I just got back from a brief holiday in Germany and boy, was it cold. Rainy and cold. Brrrrr. Thankfully, I had lots of hearty meals to help buffer me against the chilly weather. I bet you're wondering what hearty vegetarian meals are to be had in the land of (more than) a thousand wursts. Well, there was the beer and brezels (pretzels), of course. Heh. But really, that's not all I had.
One of my favourite meals on the trip was a dinner of dumplings at Wirtshaus in der Au, a warm and cosy restaurant in Munich which my friend Suha and her husband Frank took me and my husband to. I ordered the tomato and olive dumplings stuffed with Mozzarella and served with a tomato-based sauce with marinated eggplant - they were just superb. So full of flavour and really filling. It's hard to believe how satisfying to the core dumplings can be. My husband and Frank ordered the Bavarian duck served with red cabbage (oh, so delicious) and potato dumpling and Suha had the Spinatknoedel (spinach dumplings).
The dumplings, or semmelknoedel, are a Bavarian speciality made with a "dough" comprising mainly of day-old bread or brezel/buns, onions, egg, herbs and spices. The knoedels, shaped into balls slightly smaller than the size of a tennis ball, are sometimes stuffed (with cheese or meat primarily) or enhanced (like the tomato one I had or the spinach dumpling my friend had) before they are boiled in salted water.
I liked them so much that I tried my hand at them the day I returned (I didn't give myself time to procrastinate!).
To be honest, although I loved the taste of the knoedel, the idea of boiling the dumplings sounded quite unappealing. Boiled bread? Really?
I was also worried that the dumplings would fall apart in the water. In fact, the first one I put in - a test dumpling - actually did unravel a bit in the simmering water.
To stop the knoedel from unraveling, I adjusted the consistency of the "dough" by adding just a little more bread (breadcrumbs would do fine too I reckon). It worked. Also, I learnt that it helps if you roll the dumplings with wet hands. And, make sure the water in which you cook it in isn't boiling violently. It should just be simmering. Boiling water will rock even the firmest dumpling and cause it to come apart.
The dumplings should be cooked in simmering water for about 15-20 minutes, depending on how big you make them. A boiled knoedel isn't all that pretty and, straight out of the pot, they are a little soft on the outside. Leaving them to cool for a few minutes before serving will help firm them up a little.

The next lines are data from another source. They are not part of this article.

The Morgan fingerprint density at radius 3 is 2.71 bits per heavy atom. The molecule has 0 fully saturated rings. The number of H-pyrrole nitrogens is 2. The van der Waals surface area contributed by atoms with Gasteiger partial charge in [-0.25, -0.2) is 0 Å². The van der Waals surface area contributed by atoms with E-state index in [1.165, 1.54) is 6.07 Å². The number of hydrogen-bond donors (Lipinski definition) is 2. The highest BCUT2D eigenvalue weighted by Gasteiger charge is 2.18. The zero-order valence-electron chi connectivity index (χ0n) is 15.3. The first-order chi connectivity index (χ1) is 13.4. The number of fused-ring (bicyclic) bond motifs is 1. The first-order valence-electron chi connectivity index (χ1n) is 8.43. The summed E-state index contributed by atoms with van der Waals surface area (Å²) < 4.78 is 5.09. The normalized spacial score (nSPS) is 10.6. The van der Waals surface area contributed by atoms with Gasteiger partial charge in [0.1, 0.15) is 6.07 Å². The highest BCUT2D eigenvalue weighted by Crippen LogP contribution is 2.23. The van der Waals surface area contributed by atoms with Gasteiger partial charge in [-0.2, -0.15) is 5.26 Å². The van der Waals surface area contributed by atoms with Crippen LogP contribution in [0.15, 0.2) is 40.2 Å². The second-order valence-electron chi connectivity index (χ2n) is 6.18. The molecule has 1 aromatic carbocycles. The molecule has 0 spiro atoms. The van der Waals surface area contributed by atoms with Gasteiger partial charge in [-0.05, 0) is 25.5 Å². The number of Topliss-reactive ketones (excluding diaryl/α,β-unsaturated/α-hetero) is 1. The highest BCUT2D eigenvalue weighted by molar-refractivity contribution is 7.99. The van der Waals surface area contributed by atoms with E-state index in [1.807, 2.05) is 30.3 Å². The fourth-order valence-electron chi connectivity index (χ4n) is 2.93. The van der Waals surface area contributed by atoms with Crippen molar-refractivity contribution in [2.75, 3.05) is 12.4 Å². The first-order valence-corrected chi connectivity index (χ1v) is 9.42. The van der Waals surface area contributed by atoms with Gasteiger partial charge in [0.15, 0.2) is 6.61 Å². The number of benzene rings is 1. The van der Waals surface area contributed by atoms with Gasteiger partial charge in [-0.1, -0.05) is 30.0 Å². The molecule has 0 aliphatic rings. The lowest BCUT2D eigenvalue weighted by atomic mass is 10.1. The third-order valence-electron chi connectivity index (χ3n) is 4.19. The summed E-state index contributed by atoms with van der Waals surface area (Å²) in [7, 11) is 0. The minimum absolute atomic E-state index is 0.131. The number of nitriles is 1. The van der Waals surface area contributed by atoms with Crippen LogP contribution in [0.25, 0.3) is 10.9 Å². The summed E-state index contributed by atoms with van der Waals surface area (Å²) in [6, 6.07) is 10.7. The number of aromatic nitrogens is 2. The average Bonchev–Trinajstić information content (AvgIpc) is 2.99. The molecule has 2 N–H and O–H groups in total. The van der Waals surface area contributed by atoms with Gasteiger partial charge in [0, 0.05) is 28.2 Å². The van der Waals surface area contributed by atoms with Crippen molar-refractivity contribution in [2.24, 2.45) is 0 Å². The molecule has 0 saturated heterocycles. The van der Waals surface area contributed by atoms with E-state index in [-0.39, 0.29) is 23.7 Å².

Here's what I did. Traditionally, leftover knoedel are cooked in some butter the day after. I decided to gently brown mine in butter straight out of the pan - just for a minute or so, to give them colour. Yeah, its strange how I have a problem with the pale, soft, boiled dumplings. I have hang ups, what can I say.
The dumplings tasted great! I based my knoedel on a recipe I found on saveur.com but I added a little spinach in them and replaced the nutmeg with caraway. I also cooked a simple mushroom cream sauce to go with the dumplings. My husband usually detests mushrooms but he wolfed down a couple of dumplings within a minute. Success? Yeah, I'll say.
Semmelknoedel (Bavarian bread dumplings) with Spinach
1 medium onion, minced
3 tbsp olive oil
2 tbsp chopped parsley
1 tbsp chopped thyme
1 cup milk
salt and pepper to taste
For the sauce
2 cups mushrooms (mixed), sliced
1 small onion, minced
1/4 cup cream
1/4 cup milk
1 tbsp cider/white wine
a knob of butter
salt and pepper to taste
To make the dumplings, lightly toast the bread and roughly break them into a large bowl.
Heat the oil in a pan and cook the onions until soft and lightly brown. Add the onions in with the bread.
Heat the milk until it starts to boil and then pour 3/4 of the milk into the bowl with the bread and onions. Leave the milk to seep into the bread for a few minutes.
Add the rest of the ingredients and mix will to form a dough. The dough should be soft and moist but firm enough to form balls (which is why you don't add all the milk in at once). If it's too dry, add more milk. If it's too wet to form firm balls, add a little more bread or breadcrumbs.
Wet your hands and roll the dough into balls: mine were slightly bigger than a golf ball.
Place a pot of salted water to boil. Once the water comes to a rolling boil, reduce the heat so it simmers. Add the balls into the water with a slotted spoon and cook for about 15-20 mins. They should rise to the top after about 7 mins or so but let them cook for at least 15 mins.
Remove and drain.
Optional: Once drained, heat some butter in a skillet and gently toast the dumplings in the butter for a couple of minutes until lightly brown.
For the sauce
Heat the butter in a saucepan. Add the minced onions and cook till soft and translucent. Add the mushrooms and cook till slightly brown (make sure the mushrooms all touch the hot surface of the pan and are not piled in a heap - this will make them get soggy and prevent them from browning nicely). Reduce the heat and add the cream and milk. Stir. Add the cider and then season. Remove when the sauce reaches the consistency you desire.